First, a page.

New joint bid to end wildlife trafficking

New joint bid to end wildlife trafficking

The Department of National Parks, Wildlife and Plant Conservation (DNP) is joining hands with several international organisations to launch a campaign to end wildlife trafficking.

The campaign, called "A Good Life is Free of Killing", is a collaboration between the Thai government, WildAid, and the United States Agency for International Development (USAID).

The director of the DNP's Wild Flora and Fauna Protection Division, Somkiat Soontornpitakkool, said illegal wildlife trafficking has led to sharp declines in the numbers of wild tigers and elephants to the extent that both animals are facing the real risk of extinction.

"Thailand is considered as a transit country for wildlife traffickers, especially those coming from border areas near Malaysia and Laos," he said.

"Although Thailand has been removed from [Convention on International Trade in Endangered Species] Cites's ivory trade blacklist, the illegal trade in tiger parts persists," he said.

Mr Somkiat said his department is stepping up efforts to tackle wildlife trafficking after Thailand endorsed the Chiang Mai Statement of Asean Ministers Responsible for Cites and Wildlife Enforcement on March 22.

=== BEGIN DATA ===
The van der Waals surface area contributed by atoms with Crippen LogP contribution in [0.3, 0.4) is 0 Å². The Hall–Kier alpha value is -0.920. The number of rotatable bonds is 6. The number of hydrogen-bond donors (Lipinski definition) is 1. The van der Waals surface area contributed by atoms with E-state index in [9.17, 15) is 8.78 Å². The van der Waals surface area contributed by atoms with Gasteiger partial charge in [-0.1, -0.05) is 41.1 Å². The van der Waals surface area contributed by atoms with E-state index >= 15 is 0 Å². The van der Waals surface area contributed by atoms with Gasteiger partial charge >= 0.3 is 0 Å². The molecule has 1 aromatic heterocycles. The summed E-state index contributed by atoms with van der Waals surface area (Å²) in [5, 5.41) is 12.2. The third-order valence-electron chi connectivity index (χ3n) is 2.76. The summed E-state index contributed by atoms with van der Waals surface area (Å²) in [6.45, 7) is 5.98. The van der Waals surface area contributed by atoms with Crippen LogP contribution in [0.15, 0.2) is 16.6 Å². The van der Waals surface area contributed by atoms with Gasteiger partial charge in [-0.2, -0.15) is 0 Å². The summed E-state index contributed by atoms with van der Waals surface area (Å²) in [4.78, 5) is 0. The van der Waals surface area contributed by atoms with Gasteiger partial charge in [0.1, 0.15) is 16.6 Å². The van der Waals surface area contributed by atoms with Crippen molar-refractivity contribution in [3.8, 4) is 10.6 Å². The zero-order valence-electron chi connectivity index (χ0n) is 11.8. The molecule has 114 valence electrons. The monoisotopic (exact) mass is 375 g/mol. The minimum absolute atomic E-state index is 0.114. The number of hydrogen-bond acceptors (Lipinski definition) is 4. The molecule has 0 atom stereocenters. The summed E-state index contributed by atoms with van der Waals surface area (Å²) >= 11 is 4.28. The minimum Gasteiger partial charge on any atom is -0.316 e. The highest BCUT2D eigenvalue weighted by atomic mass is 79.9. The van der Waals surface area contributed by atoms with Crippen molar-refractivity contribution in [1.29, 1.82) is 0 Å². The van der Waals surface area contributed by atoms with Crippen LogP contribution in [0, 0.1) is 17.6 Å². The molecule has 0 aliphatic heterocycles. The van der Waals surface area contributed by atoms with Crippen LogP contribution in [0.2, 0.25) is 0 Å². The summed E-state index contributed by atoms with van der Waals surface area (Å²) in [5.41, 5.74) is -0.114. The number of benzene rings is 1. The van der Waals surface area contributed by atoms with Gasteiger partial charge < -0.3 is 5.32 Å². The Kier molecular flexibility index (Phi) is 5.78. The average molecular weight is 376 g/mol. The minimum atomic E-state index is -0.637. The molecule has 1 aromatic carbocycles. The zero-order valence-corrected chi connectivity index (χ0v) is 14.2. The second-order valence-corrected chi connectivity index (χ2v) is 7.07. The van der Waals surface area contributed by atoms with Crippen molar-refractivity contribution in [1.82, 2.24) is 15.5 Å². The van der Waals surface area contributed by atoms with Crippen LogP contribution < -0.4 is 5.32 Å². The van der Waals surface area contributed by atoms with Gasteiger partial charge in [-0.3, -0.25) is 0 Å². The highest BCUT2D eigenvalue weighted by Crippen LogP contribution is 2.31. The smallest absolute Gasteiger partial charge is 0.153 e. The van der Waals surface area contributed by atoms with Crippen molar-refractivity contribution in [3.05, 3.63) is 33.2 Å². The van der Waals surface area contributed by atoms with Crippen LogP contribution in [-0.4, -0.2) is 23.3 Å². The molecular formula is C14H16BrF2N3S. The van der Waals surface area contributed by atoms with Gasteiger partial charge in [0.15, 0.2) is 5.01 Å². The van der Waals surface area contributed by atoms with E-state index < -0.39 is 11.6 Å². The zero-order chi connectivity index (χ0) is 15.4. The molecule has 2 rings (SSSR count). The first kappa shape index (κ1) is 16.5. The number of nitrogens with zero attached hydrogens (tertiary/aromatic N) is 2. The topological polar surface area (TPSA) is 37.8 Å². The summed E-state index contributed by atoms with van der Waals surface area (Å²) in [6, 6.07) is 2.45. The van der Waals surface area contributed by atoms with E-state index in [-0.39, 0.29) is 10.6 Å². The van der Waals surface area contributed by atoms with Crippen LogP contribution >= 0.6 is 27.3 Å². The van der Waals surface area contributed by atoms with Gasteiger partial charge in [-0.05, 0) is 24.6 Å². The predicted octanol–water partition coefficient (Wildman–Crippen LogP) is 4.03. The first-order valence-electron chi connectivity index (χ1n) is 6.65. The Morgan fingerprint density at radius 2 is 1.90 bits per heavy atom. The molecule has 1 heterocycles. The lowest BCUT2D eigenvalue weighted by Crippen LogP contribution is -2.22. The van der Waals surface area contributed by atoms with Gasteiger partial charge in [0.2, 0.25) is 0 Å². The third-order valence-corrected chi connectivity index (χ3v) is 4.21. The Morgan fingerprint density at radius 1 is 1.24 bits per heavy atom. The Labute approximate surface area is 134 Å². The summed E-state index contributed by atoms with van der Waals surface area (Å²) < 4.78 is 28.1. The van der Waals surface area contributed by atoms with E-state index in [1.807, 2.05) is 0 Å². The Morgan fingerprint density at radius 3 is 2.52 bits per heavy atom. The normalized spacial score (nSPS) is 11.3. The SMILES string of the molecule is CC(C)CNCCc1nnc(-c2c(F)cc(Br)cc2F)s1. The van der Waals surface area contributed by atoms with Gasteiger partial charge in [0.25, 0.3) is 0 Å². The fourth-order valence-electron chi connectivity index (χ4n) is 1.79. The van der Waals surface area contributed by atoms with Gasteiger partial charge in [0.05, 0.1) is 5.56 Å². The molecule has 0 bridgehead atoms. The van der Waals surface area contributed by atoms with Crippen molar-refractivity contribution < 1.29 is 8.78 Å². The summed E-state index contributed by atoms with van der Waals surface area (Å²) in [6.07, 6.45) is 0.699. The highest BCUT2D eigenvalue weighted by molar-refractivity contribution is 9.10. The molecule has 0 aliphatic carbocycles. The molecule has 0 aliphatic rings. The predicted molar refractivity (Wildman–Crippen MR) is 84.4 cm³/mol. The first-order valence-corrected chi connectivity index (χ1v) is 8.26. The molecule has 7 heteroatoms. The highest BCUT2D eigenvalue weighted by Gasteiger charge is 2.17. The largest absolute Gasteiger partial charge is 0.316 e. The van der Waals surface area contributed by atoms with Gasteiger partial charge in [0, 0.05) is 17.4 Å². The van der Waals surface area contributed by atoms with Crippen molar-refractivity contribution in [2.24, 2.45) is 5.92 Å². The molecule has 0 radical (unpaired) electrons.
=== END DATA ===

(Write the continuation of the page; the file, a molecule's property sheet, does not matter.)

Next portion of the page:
"All Asean members are working together on four main areas -- cracking down on wildlife smuggling, reducing consumer demand for smuggled flora and fauna, improving law enforcement, and clamping down on the illegal wildlife trade on the internet," he said.

According to Mr Somkiat, Thailand's new Wildlife Preservation and Protection Act, which will take effect in November, will carry stiffer penalties of up to 10 years in prison and/or a maximum fine of million baht for wildlife trafficking.

WildAid Thailand representative Nuthatai Chotechuang estimated that the illegal wildlife trade is currently worth up to 70 billion baht per year.

"More than 20,000 African elephants and 150 tigers are killed annually to feed consumer demand in Asia alone," said Ms Nuthatai.

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